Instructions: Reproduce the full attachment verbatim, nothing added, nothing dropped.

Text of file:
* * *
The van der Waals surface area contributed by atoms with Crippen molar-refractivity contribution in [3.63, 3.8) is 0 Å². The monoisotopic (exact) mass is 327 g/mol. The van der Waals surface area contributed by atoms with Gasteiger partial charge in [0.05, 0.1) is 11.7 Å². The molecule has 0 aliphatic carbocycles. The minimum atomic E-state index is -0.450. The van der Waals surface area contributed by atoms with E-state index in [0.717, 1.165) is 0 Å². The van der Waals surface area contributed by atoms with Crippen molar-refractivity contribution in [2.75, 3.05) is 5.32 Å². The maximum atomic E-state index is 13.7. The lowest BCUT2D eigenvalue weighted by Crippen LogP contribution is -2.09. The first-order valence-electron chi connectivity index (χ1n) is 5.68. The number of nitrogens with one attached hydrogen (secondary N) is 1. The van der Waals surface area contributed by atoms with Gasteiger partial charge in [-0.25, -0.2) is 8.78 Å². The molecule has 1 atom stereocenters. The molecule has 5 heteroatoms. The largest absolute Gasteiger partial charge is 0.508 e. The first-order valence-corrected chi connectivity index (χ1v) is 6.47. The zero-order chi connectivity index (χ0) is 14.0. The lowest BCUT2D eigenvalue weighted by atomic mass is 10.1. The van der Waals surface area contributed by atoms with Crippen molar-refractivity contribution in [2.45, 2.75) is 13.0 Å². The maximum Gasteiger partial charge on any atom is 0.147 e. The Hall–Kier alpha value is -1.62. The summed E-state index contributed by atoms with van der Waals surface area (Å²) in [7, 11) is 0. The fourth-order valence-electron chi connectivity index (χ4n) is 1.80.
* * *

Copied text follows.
The van der Waals surface area contributed by atoms with Crippen molar-refractivity contribution in [3.63, 3.8) is 0 Å². The monoisotopic (exact) mass is 327 g/mol. The van der Waals surface area contributed by atoms with Gasteiger partial charge in [0.05, 0.1) is 11.7 Å². The molecule has 0 aliphatic carbocycles. The minimum atomic E-state index is -0.450. The van der Waals surface area contributed by atoms with E-state index in [0.717, 1.165) is 0 Å². The van der Waals surface area contributed by atoms with Crippen molar-refractivity contribution in [2.75, 3.05) is 5.32 Å². The maximum atomic E-state index is 13.7. The lowest BCUT2D eigenvalue weighted by Crippen LogP contribution is -2.09. The first-order valence-electron chi connectivity index (χ1n) is 5.68. The number of nitrogens with one attached hydrogen (secondary N) is 1. The van der Waals surface area contributed by atoms with Gasteiger partial charge in [-0.25, -0.2) is 8.78 Å². The molecule has 1 atom stereocenters. The molecule has 5 heteroatoms. The largest absolute Gasteiger partial charge is 0.508 e. The first-order valence-corrected chi connectivity index (χ1v) is 6.47. The zero-order chi connectivity index (χ0) is 14.0. The lowest BCUT2D eigenvalue weighted by atomic mass is 10.1. The van der Waals surface area contributed by atoms with Crippen molar-refractivity contribution in [2.45, 2.75) is 13.0 Å². The maximum Gasteiger partial charge on any atom is 0.147 e. The Hall–Kier alpha value is -1.62. The summed E-state index contributed by atoms with van der Waals surface area (Å²) in [7, 11) is 0. The fourth-order valence-electron chi connectivity index (χ4n) is 1.80.